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Example of tin-glazed majolica.
Minton tin-glazed majolica in imitation of Italian maiolica, finely brush-painted on opaque white enamel. Thanks to Majolica International Society Karmason Library
Minton coloured lead glazes majolica flower vase, shape first shown 1851


Majolica is an Anglicized version of the Italian maiolica. It is named after the Island of Majorca [1] (formerly known as Maiolica), which was once a commerce center for work produced in Valencia, Spain.


majolica (countable and uncountable, plural majolicas)

  1. A fine Italian tin-glazed earthenware, coated with opaque white enamel and ornamented with metallic colours.
  2. An English tin-glazed earthenware, coated with opaque white enamel, ornamented with metal oxide colours, finely brush-painted decoration, manufactured by Minton & Co from 1850 to about 1870 in imitation of Italian Renaissance maiolica. Minton named the product ‘majolica’[2]. "Majolica was produced for the first time by Messrs. Minton, in 1850, and they have been for many years the only producers of this article." Never mass-produced. Very rare.
  3. A lead-glazed earthenware decorated with colored lead glazes applied directly to an unglazed body, then fired. Typically hard-wearing, relief molded, in classical or naturalistic styles. Named Palissy ware by Minton & Co.[3], soon became known as ‘majolica’. Introduced in 1851[4], widely copied and mass-produced.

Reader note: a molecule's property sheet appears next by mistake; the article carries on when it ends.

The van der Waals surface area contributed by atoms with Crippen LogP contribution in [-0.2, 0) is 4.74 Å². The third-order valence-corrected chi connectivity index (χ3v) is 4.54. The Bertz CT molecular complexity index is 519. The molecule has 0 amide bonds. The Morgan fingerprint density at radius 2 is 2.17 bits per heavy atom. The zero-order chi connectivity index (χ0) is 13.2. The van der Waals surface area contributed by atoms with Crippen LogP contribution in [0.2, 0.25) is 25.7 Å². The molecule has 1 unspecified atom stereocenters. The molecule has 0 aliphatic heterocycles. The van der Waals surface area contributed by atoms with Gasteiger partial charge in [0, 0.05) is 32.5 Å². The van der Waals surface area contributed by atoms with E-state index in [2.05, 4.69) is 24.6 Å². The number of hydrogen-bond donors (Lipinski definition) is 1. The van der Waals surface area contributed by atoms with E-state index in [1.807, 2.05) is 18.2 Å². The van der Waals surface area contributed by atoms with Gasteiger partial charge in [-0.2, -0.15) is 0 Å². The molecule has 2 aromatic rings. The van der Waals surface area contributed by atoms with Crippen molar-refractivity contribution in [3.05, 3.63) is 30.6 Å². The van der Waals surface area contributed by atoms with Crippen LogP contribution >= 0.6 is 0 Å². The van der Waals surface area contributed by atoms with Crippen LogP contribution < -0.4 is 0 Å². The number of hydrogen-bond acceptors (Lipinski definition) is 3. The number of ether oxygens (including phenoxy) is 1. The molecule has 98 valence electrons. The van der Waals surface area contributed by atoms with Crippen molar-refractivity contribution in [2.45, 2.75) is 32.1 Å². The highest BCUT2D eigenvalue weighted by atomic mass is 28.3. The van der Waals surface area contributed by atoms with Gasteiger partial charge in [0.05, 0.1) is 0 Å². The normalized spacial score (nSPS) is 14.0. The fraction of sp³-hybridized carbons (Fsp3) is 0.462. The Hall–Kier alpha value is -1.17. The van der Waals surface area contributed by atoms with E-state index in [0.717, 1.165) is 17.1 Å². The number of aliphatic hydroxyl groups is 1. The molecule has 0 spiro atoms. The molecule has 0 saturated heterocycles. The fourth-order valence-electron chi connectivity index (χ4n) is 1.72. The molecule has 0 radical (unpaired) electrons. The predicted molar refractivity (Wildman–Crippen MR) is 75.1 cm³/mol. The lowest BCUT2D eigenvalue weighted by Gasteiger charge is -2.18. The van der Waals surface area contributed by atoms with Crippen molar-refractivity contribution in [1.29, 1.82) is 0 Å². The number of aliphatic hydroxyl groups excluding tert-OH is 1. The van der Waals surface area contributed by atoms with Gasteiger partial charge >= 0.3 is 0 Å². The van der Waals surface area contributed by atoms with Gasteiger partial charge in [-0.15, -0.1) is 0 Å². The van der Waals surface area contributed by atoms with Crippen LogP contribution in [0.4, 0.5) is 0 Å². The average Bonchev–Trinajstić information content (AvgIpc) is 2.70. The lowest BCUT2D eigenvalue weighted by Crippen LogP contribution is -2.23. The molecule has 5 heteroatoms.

4. Any other kind of glazed coloured earthenware or faience.


  1. ^ Arthur Beckwith, 1877, Majolica and Fayence, Italian, Sicilian, Majorcan, Hispano-Moresque and Persian, D. Appleton and Company, New York
  2. ^ Leon Arnoux (1877), 'British Manufacturing Industries', POTTERY by L. Arnoux[1]
  3. ^ Leon Arnoux (1867), Paris Exhibition, Report on Pottery[2]
  4. ^ The Art Journal Illustrated Catalogue (1851)[3]

Alternative forms[edit]


  • Krueger, Dennis (December 1982). "Why On Earth Do They Call It Throwing?" Studio Potter Vol. 11, Number 1.[4] (etymology)
  • “majolica” in Webster’s New Collegiate Dictionary: Based on Webster’s Third New International Dictionary, 8th edition, Springfield, Mass.: G[eorge] & C[harles] Merriam, 1973 (1974 printing), OCLC 299192187.
  • The Journal of Design and Manufactures Vol III (1850), Original papers: The exhibition of medieval art at the Society of Arts., pp 67-73
  • London Journal of Arts (1851) 39, p 61
  • Official Descriptive and Illustrated Catalogue in Three Volumes, Volume II. (1851) London. W. Clowes & Sons Catalogue Entries 72, 74.
  • Lecture XXIII 'On Ceramic Manufactures, Porcelain and Pottery', L. Arnoux, Esq., 'Lectures on the Results of the Great Exhibition of 1851'; published London (1853) by David Rogue, 86 Fleet Street.
  • The Illustrated London News, Nov. 10, 1855, p.561